New York Gov. Andrew Cuomo is now heading in the opposite direction. During his state of the state speech last week, Cuomo announced plans to advance a women's agenda.
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Cuomo's focus on women's rights was one of the more surprising announcements in last week's State of the State address. The governor listed a ten-point agenda, including ending sexual harassment in the workplace, strengthening order of protection laws, equal pay for equal work, and the centerpiece, to "protect a woman's freedom of choice, and enact the reproductive health act. Because it's her body, it's her choice."
Andrea Miller, president of NARAL Pro-Choice New York, was in the room for the state of the state. She was "just thrilled". She was in the room for the address, and "I was among those who were immediately on our feet in a raucous standing ovation that went on and on. For people who weren't there, it was truly an extraordinary moment."
The Reproductive Health Act as currently written makes abortion a public health concern, and moves it out of the criminal code. It gives women more latitude for late-term abortions, by allowing them not just to save the life of the mother, but also to protect the mother's health.
Not everyone was thrilled by Gov. Cuomo's announcement. Kathleen Gallagher didn't sleep well in the nights following the Governor's speech. She's head of the pro-life campaign at New York's Catholic Conference.
"Not all women in New York are applauding Governor Cuomo's so-called women's equality agenda. It's really a sham…He's tied his radical abortion expansion bill to all of these other laudable goals, like helping victims of domestic violence, and sex trafficking, and attaining pay equity, and stopping sexual harassment. He's a very smart politician."
Cuomo has mentioned the reproductive health act in his last two State of the State speeches. Last year, as the so-called war on women raged in many states, New York Democrats complained that Republicans wouldn't allow any legislation concerning women to be brought to the Senate floor.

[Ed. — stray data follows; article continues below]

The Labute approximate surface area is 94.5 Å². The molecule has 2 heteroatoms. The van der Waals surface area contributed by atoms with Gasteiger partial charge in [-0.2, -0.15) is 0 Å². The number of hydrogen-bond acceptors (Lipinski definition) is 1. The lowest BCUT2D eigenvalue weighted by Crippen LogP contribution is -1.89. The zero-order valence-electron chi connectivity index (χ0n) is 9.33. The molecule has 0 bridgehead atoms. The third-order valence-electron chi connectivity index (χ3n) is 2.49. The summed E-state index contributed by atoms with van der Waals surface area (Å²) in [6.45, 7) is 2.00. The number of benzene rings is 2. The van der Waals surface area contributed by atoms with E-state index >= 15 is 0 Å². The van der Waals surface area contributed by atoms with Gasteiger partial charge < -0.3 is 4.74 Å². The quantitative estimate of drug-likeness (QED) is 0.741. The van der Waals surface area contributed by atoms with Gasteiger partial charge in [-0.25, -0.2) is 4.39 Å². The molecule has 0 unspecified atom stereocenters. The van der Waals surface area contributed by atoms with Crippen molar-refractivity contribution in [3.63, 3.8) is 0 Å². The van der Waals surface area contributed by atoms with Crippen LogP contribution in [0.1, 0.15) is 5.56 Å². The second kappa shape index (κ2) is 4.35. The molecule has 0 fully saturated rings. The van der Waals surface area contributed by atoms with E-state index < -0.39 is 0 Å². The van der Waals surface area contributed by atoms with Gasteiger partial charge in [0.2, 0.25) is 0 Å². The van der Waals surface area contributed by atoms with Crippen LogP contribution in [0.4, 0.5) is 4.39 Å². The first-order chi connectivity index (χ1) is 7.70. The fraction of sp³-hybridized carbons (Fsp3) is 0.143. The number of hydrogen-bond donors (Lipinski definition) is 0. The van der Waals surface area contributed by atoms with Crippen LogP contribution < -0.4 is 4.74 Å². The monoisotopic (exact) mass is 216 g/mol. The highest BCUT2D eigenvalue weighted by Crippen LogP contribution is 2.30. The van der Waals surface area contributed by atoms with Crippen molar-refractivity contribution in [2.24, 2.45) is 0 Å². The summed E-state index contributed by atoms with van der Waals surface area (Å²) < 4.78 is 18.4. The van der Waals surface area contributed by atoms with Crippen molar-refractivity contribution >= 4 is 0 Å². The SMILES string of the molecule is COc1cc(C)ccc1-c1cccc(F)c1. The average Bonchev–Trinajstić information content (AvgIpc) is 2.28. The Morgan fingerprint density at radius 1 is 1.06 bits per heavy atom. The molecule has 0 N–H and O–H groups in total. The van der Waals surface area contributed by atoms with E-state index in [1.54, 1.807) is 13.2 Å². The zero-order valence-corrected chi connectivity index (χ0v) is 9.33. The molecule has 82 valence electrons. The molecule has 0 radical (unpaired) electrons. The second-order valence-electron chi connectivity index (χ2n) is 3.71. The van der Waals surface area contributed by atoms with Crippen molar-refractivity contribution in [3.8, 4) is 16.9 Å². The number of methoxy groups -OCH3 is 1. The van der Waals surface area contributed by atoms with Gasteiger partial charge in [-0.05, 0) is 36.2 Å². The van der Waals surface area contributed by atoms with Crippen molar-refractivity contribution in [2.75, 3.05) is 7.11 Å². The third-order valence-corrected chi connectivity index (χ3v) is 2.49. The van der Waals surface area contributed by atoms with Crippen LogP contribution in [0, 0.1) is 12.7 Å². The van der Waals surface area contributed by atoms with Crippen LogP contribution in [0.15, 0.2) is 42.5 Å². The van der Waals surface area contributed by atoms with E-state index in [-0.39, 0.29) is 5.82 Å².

But with President Barack Obama's win, and both parties sharing leadership in the state Senate, the war on women is no longer making headlines. Democratic Senate leader Jeff Klein has now made support of the Reproductive Health Act a litmus test for his party.
"This is an issue that defines whether or not you are a real Democrat in New York. And I believe that going forward it is no longer acceptable to elect representatives to the state Senate while blatantly attacking a woman's right to choose."
But to become law, the reproductive health act will need Republican support. This is similar to Cuomo's fight to approve same-sex marriage in New York. The governor campaigned for Republicans who supported it. But many still got hammered by the Conservative Party in last year's election. Some lost their seats.
Republican Janet Duprey represents Clinton and Franklin counties in the state assembly. She voted for same-sex marriage, and still won re-election.
Duprey says it's finally time to ensure women are safe to make their own health care decisions.
"It seems to me we should be done having these kinds of discussions."
The Reproductive Health Act has been around for six years. Enough time, that some lawmakers aren't sure what ended up in the final draft. One of the most divisive issues has been late-term abortion.
"This is a bill that specifically opens up late-term abortion."
Kathleen Gallagher of New York's Catholic Conference says current state law only allows an abortion after six months of pregnancy if the mother's life is at risk. The new law would also allow it if her health is in danger.
"Basically, 3rd trimester, late-term abortions of fully formed infants would be legal and accessible would be legal in this state, for virtually any reason."
NARAL Pro-Choice New York president Andrea Miller says late-term abortions would not be allowed for any reason. She says the bill would close a gap in the existing law.
"There is no exception if a woman's health is threatened later in her pregnancy, and she needs to terminate, and determines that ending that pregnancy is what's best for her and her family."
Once these and other details become known, State Conservative Party Chair Mike Long doesn't think the bill will get Republican support.
"I believe the Republicans will stay consistent. They voted against the Reproductive Rights Act in the past."
But Republican Assembly member Janet Duprey says the Reproductive Health Act may have a chance this year.
"Because one thing we know about this governor, when he wants something, he generally ends up being successful."